Obesity contributes to many chronic conditions that decrease life quality and longevity, and its global prevalence is increasing. Caloric restriction can lower body weight rapidly in the short term, but weight tends to subsequently rebound as a result of compensatory metabolic changes, such as increased appetite. Vicky Ping Chen et al. (pp. 10960–10965) explored a strategy for preventing postdieting weight gain in mice by targeting the appetite-stimulating hormone ghrelin. Mice were fed a high-fat diet from 8–20 weeks of age before being switched to a diet with 40% lower calorie content than their previous diet, leading to substantial weight loss. Upon beginning the calorie-restricted (CR) diet, mice were injected with an adeno-associated virus expressing either the enzyme butyrylcholinesterase (BChE), which inactivates ghrelin, or a control enzyme, luciferase. After 3 weeks on the CR diet, mice were switched to an unrestricted low-fat diet. Following the end of the CR diet, mice treated with the BChE virus expressed lifelong high plasma levels of BChE and lower levels of acyl-ghrelin, the active form of ghrelin, than the control-treated mice. BChE-treated mice also consumed fewer calories, regained less weight, and had better glucose tolerance than control-treated mice. According to the authors, the results suggest the potential of BChE gene therapy for obesity treatment. — B.D.

How fingers interact with surfaces

Small junctions between fingerprint ridges and smooth surface that grow and interconnect with increasing contact time.

The outer layer of human finger pads is stiff and rough at a small scale, but deforms under pressure to form stable contacts with surfaces. Brygida Dzidek et al. (pp. 10864–10869) used high-resolution imaging to monitor contact formation between two participants’ fingers and glass or rubber surfaces. For a hard glass surface, the area of the finger in contact with the surface was initially small and increased gradually over a period of tens of seconds. The coefficient of friction between the finger and the surface increased on a similar time scale. For a soft rubber surface, both the contact area and the coefficient of friction reached their maximum values within 2 seconds. Contact formation with a hard surface requires hydration of the keratin in the outer skin layer by sweat, which increases skin plasticity. Therefore, the slow contact formation observed with the glass surface reflects the rate of sweat secretion from the pores, whereas contact formation with a soft surface is not limited by hydration. According to the authors, differences in the rate of contact formation might help people to distinguish different types of materials by touch and may have implications for designing tactile displays. — B.D.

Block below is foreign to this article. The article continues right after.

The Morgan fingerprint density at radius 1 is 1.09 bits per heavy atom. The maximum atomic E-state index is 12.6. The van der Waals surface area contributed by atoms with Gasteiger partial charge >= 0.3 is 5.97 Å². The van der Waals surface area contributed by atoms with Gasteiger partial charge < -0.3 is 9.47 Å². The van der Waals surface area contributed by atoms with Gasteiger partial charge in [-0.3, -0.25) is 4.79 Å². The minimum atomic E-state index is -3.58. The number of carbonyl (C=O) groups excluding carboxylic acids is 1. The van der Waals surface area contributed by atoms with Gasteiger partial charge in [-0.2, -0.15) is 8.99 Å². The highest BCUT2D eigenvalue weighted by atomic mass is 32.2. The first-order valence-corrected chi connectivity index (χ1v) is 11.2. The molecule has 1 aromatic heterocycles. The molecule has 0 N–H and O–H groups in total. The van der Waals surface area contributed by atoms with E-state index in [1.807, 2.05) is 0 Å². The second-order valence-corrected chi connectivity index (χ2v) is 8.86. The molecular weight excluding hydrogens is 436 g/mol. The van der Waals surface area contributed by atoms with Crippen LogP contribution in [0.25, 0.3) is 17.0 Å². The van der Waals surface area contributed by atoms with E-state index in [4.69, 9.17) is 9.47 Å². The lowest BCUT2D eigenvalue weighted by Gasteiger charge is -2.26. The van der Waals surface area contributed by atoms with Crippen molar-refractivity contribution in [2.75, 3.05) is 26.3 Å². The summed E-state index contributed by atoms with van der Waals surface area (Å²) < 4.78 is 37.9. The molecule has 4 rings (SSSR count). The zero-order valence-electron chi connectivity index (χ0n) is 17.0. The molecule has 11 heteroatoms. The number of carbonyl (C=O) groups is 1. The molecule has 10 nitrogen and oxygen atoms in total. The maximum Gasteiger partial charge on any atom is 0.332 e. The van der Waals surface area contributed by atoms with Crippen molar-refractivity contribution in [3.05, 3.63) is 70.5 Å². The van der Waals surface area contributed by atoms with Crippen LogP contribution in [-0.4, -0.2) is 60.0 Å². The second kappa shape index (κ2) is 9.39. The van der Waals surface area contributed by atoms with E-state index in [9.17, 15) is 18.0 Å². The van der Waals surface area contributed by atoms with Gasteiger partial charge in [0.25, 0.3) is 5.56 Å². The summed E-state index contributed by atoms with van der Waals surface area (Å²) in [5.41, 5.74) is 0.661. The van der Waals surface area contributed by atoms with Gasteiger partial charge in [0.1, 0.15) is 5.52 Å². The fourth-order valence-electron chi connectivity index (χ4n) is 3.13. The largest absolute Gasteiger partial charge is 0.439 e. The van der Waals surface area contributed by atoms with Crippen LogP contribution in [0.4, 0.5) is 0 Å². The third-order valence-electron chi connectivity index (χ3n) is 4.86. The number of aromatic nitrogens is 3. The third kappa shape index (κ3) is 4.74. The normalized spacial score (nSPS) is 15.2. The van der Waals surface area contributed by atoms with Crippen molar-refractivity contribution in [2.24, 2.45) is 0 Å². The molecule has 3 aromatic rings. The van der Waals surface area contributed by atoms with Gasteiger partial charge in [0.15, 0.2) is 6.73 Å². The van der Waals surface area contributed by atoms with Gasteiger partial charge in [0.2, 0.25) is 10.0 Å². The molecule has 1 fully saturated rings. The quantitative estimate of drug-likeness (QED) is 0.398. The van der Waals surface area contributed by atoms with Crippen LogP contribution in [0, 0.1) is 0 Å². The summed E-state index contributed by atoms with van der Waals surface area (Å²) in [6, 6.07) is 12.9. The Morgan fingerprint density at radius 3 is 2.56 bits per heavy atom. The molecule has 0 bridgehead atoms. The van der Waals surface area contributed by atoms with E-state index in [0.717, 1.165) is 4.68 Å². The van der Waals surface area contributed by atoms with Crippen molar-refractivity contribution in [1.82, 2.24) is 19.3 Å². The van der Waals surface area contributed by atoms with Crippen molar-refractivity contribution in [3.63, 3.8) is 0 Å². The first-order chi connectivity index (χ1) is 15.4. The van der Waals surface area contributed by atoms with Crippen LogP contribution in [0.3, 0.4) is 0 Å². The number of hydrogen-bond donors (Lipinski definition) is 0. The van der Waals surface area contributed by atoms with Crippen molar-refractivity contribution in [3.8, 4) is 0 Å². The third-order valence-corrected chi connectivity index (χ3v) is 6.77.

Microglial response in Alzheimer’s disease

Alzheimer’s disease (AD) is associated with dysfunction of microglia, which are macrophage-like cells of the central nervous system. Researchers recently identified a subtype of disease-associated microglia (DAM) that may modulate AD pathogenesis, but the underlying mechanisms are still unclear. Dimitry Ofengeim et al. (pp. E8788–E8797) investigated the role of RIPK1—a kinase that is highly expressed in the microglial cells of AD brains—in AD pathogenesis using an amyloid precursor protein/presenilin 1 transgenic mouse model of AD. The authors found that pharmacological or genetic inhibition of RIPK1 led to reduced amyloid burden and lower levels of inflammatory cytokines. Inhibiting RIPK1 also reduced behavioral deficits and improved memory function in the transgenic mice. The authors found that the kinase activity of RIPK1 plays a role in upregulating microglial expression of Cst7, which encodes a cathepsin inhibitor called cystatin F. RIPK1-dependent induction of Cst7 leads to impairments in the lysosomal pathway. RIPK1 inhibition restores normal levels of Cst7 and appears to inhibit the DAM response and promote microglial degradation of amyloid-<mml:math><mml:mi mathvariant="normal">β</mml:mi></mml:math>β in vitro. The results indicate a mechanism by which RIPK1 might mediate the induction of a DAM state that reduces microglial phagocytic activity and promotes an inflammatory response, and the authors suggest that RIPK1 could serve as a therapeutic target for AD. — S.R.

Online Impact